Foot Locker has implemented endless aisle and drop ship concepts to pull together their omnichannel efforts. The article covered a lot of interesting trends that we’ve seen popping up all over the retail landscape.
I sat down with Tara Bartlett, iQmetrix’s Director of Marketing, to discuss what lessons can be pulled from Foot Locker and applied to other retailers.
Tara: One of the biggest benefits endless aisle offers retailers is a more efficient use of space. Retail space is expensive and the more retailers can cut down on cost per square foot the better for their bottom line. With endless aisle, retailers can keep more stock in the back of the store, at their warehouse or even with a supplier if they have a virtual inventory program in place.
They no longer have to find a spot on the shelf for all of the inventory they carry, endless aisle quite literally offers a digital extension of shelf space so that the retailer can provide a less cluttered, more pleasant shopping space while still giving consumers more product choices.
When the opportunity to sell that product comes along the retailer doesn’t miss out on that sale.
Another benefit to endless aisle is when a retailer pairs it with a virtual inventory program through suppliers. In this case, the retailer doesn’t carry the risk of carrying the inventory (it’s sitting in the cloud as part of the supplier’s virtual inventory program) however they can still provide the expanded product options to consumers. This works especially well for the unique and specialty items (like the size 13 purple Jordan’s in the Foot Locker example) that the retailer typically wouldn’t carry in stock but that when the opportunity to sell that product comes along the retailer doesn’t miss out on that sale.
Tara: Thanks to Amazon, consumers have become accustomed to fast, convenient and flexible product shipping options as part of the online shopping experience and in response, retailers now want to offer those same options in-store. This helps retailers both compete with online shopping options as well as enhance and complement their own eCommerce experience (for example consumers can reserve products online and pick-up in-store).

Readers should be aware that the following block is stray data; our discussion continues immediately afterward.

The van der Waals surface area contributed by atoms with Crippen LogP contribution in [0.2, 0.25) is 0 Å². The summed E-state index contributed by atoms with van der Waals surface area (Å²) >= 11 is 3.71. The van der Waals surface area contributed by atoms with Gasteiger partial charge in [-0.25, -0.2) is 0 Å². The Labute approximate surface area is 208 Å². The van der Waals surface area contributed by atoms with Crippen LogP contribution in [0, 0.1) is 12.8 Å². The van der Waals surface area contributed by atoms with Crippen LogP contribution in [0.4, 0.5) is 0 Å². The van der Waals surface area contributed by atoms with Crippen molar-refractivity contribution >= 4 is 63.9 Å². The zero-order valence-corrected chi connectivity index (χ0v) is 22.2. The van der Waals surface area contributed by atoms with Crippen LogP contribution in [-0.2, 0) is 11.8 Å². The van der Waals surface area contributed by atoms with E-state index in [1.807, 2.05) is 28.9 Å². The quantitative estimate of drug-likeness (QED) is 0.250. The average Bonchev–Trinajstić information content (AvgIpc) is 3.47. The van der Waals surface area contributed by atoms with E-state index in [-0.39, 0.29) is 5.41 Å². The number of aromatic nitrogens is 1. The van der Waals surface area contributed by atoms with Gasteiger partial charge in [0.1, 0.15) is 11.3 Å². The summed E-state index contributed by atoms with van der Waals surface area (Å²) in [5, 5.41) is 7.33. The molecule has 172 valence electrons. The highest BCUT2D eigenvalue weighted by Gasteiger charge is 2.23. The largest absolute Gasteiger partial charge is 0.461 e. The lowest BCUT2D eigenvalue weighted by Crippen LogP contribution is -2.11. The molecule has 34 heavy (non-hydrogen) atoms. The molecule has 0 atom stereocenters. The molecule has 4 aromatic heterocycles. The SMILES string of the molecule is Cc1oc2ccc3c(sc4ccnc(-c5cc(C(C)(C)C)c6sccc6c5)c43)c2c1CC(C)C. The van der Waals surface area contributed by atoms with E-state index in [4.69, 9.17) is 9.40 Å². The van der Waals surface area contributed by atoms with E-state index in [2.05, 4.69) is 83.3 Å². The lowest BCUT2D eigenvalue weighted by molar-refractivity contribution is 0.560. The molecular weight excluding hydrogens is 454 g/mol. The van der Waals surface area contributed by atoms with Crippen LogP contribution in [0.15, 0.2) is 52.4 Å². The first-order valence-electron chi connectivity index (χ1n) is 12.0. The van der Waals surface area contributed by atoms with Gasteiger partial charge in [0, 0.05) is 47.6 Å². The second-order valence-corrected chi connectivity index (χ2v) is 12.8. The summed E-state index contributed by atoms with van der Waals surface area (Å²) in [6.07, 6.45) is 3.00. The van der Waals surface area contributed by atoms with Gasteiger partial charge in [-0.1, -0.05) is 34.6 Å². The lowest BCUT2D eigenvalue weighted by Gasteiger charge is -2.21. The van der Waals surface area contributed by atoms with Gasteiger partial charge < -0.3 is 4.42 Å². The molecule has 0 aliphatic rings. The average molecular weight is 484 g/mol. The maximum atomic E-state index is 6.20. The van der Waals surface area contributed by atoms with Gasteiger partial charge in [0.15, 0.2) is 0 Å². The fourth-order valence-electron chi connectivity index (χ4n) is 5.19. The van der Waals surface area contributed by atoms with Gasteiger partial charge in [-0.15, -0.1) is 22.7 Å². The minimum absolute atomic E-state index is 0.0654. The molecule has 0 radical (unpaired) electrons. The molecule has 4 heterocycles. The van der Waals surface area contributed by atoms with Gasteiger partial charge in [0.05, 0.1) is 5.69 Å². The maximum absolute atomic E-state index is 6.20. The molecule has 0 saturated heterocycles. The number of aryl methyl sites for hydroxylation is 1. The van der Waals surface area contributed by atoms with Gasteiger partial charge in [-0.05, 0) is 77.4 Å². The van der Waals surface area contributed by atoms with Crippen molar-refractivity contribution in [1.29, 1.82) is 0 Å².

Adding ship to store and ship to home options brings the eCommece experience consumers are accustomed to in-store.
Consumers now get the best of both worlds, they can visit a store to touch and try products, have access to product experts while still having the expanded product availability eCommerce offers and flexible ways to get the product.
Bring the online experience in-store by offering interactive touchscreens throughout the store that provide relevant, useful product information that the consumer can use to make an educated purchase decision.
It’s not just the Macy’s, Walmarts and Best Buys of the world that need to be thinking omnichannel and it’s also not just the big guys who can afford it.
Omnichannel is simply about connecting your channels and ensuring consumers can interact with you when and how they want. The trick is to have the right solutions in place and make sure they too are connected. Whether you are working with an ERP or a simple POS, a sophisticated eCommerce platform or a free web template, you just need to ensure that there is a platform that is enabling your solutions to share information.
The smartest omnichannel retailers are integrating back-end and front end processes with centralized commerce platforms to deliver consistent information and a consistent experience.